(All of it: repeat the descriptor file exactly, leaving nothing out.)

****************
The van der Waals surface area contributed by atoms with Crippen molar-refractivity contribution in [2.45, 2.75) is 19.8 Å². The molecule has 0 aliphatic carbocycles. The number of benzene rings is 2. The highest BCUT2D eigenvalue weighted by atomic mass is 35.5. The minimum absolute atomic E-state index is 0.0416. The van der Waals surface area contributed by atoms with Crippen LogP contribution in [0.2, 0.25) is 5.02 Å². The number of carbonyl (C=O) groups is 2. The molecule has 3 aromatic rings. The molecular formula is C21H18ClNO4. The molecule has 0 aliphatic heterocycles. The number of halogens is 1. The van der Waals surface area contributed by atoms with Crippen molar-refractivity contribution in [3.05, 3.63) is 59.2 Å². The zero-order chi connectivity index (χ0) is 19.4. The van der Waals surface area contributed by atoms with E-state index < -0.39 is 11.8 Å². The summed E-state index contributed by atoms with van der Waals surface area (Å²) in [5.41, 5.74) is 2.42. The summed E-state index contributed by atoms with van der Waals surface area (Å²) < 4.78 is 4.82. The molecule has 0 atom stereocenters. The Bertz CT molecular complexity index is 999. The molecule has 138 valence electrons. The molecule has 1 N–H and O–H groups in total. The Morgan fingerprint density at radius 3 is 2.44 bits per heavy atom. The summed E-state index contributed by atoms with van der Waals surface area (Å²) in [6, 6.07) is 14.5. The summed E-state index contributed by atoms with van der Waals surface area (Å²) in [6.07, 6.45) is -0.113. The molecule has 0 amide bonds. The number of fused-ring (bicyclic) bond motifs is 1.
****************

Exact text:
The van der Waals surface area contributed by atoms with Crippen molar-refractivity contribution in [2.45, 2.75) is 19.8 Å². The molecule has 0 aliphatic carbocycles. The number of benzene rings is 2. The highest BCUT2D eigenvalue weighted by atomic mass is 35.5. The minimum absolute atomic E-state index is 0.0416. The van der Waals surface area contributed by atoms with Crippen LogP contribution in [0.2, 0.25) is 5.02 Å². The number of carbonyl (C=O) groups is 2. The molecule has 3 aromatic rings. The molecular formula is C21H18ClNO4. The molecule has 0 aliphatic heterocycles. The number of halogens is 1. The van der Waals surface area contributed by atoms with Crippen molar-refractivity contribution in [3.05, 3.63) is 59.2 Å². The zero-order chi connectivity index (χ0) is 19.4. The van der Waals surface area contributed by atoms with E-state index < -0.39 is 11.8 Å². The summed E-state index contributed by atoms with van der Waals surface area (Å²) in [5.41, 5.74) is 2.42. The summed E-state index contributed by atoms with van der Waals surface area (Å²) < 4.78 is 4.82. The molecule has 0 atom stereocenters. The Bertz CT molecular complexity index is 999. The molecule has 138 valence electrons. The molecule has 1 N–H and O–H groups in total. The Morgan fingerprint density at radius 3 is 2.44 bits per heavy atom. The summed E-state index contributed by atoms with van der Waals surface area (Å²) in [6, 6.07) is 14.5. The summed E-state index contributed by atoms with van der Waals surface area (Å²) in [6.07, 6.45) is -0.113. The molecule has 0 amide bonds. The number of fused-ring (bicyclic) bond motifs is 1.